Because I said So = Truth?
Dr. Oz, a popular television host and doctor, is under fire for some of the claims he made as part of his television show. Most recently, a group of University doctors have requested that Columbia University fire Dr. Oz via a written letter that claims:
“Dr. Oz has repeatedly shown disdain for science and for evidence-based medicine, as well as baseless and relentless opposition to the genetic engineering of food crops. Worst of all, he has manifested an egregious lack of integrity by promoting quack treatments and cures in the interest of personal financial gain.…Thus, Dr. Oz is guilty of either outrageous conflicts of interest or flawed judgements about what constitutes appropriate medical treatments, or both…Members of the public are being misled and endangered.”
Dr. Oz responds to the recent letter sent to Columbia University requesting his termination:
“These doctors are criticizing me for promoting treatments and cures for personal financial gain. Something that I tell you everyday on this program that I never do…”
“In addition the cite my baseless and relentless oppositions to the genetic engineering of food crops. Again, it’s not true. I have never judge GMO foods. But just like 64 countries around the world, I support GMO labeling so that you can decide on the foods for your family…”
“They went as far as to call me a quack…So I wanted to learn who these doctors [that are accusing me] are…It is ironic that I am being accused of a conflict of interest by these doctors when…some of them have their own conflicts of interest issues and some integrity ones also.”
Dr. Oz fails to respond to the critique that he endorses products on his television show that are not supported by evidence-based medical research by relying on a Red Herring fallacy. Additionally, Dr. Oz’s relies on a Personal Attack fallacy as a way of discrediting his critics’ concerns.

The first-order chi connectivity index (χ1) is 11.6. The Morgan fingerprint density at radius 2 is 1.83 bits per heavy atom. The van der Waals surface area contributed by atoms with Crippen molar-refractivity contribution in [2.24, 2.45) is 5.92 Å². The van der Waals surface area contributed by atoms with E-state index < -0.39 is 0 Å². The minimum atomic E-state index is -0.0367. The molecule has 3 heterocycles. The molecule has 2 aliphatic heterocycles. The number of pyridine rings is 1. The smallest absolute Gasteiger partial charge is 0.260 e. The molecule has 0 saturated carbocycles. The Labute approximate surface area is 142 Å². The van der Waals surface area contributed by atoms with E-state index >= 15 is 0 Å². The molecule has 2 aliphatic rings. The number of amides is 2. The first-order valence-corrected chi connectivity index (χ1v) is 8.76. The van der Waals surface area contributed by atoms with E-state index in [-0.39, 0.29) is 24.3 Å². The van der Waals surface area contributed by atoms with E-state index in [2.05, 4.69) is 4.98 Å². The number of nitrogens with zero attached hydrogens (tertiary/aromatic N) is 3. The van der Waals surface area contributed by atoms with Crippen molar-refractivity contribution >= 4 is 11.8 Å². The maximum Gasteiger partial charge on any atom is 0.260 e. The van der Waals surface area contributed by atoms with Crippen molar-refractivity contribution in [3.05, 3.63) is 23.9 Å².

Dr. Oz begins his 1,000 television show with a statement about the recent challenges to his position at Columbia University and critic of his television show:
“I know I have irritated some potential allies in our quest to make America healthy, but no matter our disagreements, freedom of speech is the most fundamental right we have as Americans. And these 10 doctors are trying to silence that right. So I vow to you, right here, right now. We will not be silenced. We will not give in.”
This statement uses Appeal to Popularity as a way to convince the audience to side with Dr. Oz in this controversy.
While Dr. Oz makes a point to respond to some of the claims made by the 10 university doctors, he fails to respond to the accusation that he makes statements on his television show that are often false and not supported by medical research. Dr. Oz’s choice to only focus on the part of his critics’ argument that he can easily challenge (the GMO claim) result in him committing a Red Herring fallacy. Even if Dr. Oz did not intentionally avoid the claim that he promotes products that lack scientific evidence, his response to his critics fails because he failed to address this concern. We cannot necessarily conclude that his critics were wrong until Dr. Oz successfully challenges each part of their argument.
Dr. Oz begins by reminding his viewers about the purpose of his work, which of course, begins by refocusing the controversy by trying to convince the audience that his is a good person, who is being unfairly attacked:
“My life’s work has been built around one simple message: You have a right and a responsibility to become a world expert on your own body. And the way you do that is by having access to the best, most current information, multiple points of view and diverse opinions. That is the best you that you can make an informed decision about you and your family’s health. Figuring out how to talk about your health and to talk to you about it can be difficult. And there has been a backlash to my approach from some parts of the medical community…”
Here, Dr. Oz is committing a Red Herring because he is trying to divert the audience’s attention away from the issues raised by his critics. He is saying: “Look over here at my good intentions, and not over there where their may be some evidence to suggest otherwise.”
Dr. Oz’s overall argument can be broken down to this:
Premise 1: I want to make sure that you have access to the best, most current information
Premise 2: You should have the right to make informed decisions about you and your family’s health
Premise 3: I only support GMO labeling (I do not oppose GMOs)
Premise 4: I tell you on my show that I do financially benefit from products I promote